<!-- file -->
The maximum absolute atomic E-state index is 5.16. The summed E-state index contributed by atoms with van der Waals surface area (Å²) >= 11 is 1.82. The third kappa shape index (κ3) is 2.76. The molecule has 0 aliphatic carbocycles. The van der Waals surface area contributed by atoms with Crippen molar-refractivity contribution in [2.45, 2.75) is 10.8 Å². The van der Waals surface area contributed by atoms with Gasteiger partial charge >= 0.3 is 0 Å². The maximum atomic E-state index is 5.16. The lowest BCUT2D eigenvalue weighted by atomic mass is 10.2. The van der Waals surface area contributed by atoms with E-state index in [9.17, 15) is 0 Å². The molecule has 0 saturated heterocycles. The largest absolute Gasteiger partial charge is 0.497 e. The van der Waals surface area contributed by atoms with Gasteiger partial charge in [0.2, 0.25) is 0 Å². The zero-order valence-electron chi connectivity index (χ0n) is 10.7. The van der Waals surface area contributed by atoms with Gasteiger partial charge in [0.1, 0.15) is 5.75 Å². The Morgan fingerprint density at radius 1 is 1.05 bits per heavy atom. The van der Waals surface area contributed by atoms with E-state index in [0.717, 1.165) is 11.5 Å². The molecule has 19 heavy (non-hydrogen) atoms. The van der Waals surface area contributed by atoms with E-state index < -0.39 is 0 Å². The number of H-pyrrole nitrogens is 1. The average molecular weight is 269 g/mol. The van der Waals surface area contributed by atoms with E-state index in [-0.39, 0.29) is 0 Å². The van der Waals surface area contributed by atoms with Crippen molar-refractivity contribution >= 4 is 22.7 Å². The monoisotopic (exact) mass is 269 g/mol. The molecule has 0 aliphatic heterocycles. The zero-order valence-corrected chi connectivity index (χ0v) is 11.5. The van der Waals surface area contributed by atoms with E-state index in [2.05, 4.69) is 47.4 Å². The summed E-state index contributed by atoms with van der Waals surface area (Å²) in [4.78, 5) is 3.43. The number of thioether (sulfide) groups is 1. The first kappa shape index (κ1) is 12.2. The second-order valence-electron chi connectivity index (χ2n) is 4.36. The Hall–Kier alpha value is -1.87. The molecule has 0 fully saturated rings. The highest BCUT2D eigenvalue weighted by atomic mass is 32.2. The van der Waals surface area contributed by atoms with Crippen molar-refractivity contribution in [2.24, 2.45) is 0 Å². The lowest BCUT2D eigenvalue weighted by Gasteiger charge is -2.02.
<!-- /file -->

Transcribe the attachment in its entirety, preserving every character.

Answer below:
The maximum absolute atomic E-state index is 5.16. The summed E-state index contributed by atoms with van der Waals surface area (Å²) >= 11 is 1.82. The third kappa shape index (κ3) is 2.76. The molecule has 0 aliphatic carbocycles. The van der Waals surface area contributed by atoms with Crippen molar-refractivity contribution in [2.45, 2.75) is 10.8 Å². The van der Waals surface area contributed by atoms with Gasteiger partial charge >= 0.3 is 0 Å². The maximum atomic E-state index is 5.16. The lowest BCUT2D eigenvalue weighted by atomic mass is 10.2. The van der Waals surface area contributed by atoms with E-state index in [9.17, 15) is 0 Å². The molecule has 0 saturated heterocycles. The largest absolute Gasteiger partial charge is 0.497 e. The van der Waals surface area contributed by atoms with Gasteiger partial charge in [0.2, 0.25) is 0 Å². The zero-order valence-electron chi connectivity index (χ0n) is 10.7. The van der Waals surface area contributed by atoms with Gasteiger partial charge in [0.1, 0.15) is 5.75 Å². The Morgan fingerprint density at radius 1 is 1.05 bits per heavy atom. The van der Waals surface area contributed by atoms with E-state index in [0.717, 1.165) is 11.5 Å². The molecule has 19 heavy (non-hydrogen) atoms. The van der Waals surface area contributed by atoms with E-state index < -0.39 is 0 Å². The number of H-pyrrole nitrogens is 1. The average molecular weight is 269 g/mol. The van der Waals surface area contributed by atoms with E-state index in [-0.39, 0.29) is 0 Å². The van der Waals surface area contributed by atoms with Crippen molar-refractivity contribution >= 4 is 22.7 Å². The monoisotopic (exact) mass is 269 g/mol. The molecule has 0 aliphatic heterocycles. The zero-order valence-corrected chi connectivity index (χ0v) is 11.5. The van der Waals surface area contributed by atoms with E-state index in [2.05, 4.69) is 47.4 Å². The summed E-state index contributed by atoms with van der Waals surface area (Å²) in [4.78, 5) is 3.43. The number of thioether (sulfide) groups is 1. The first kappa shape index (κ1) is 12.2. The second-order valence-electron chi connectivity index (χ2n) is 4.36. The Hall–Kier alpha value is -1.87. The molecule has 0 fully saturated rings. The highest BCUT2D eigenvalue weighted by atomic mass is 32.2. The van der Waals surface area contributed by atoms with Crippen molar-refractivity contribution in [2.24, 2.45) is 0 Å². The lowest BCUT2D eigenvalue weighted by Gasteiger charge is -2.02.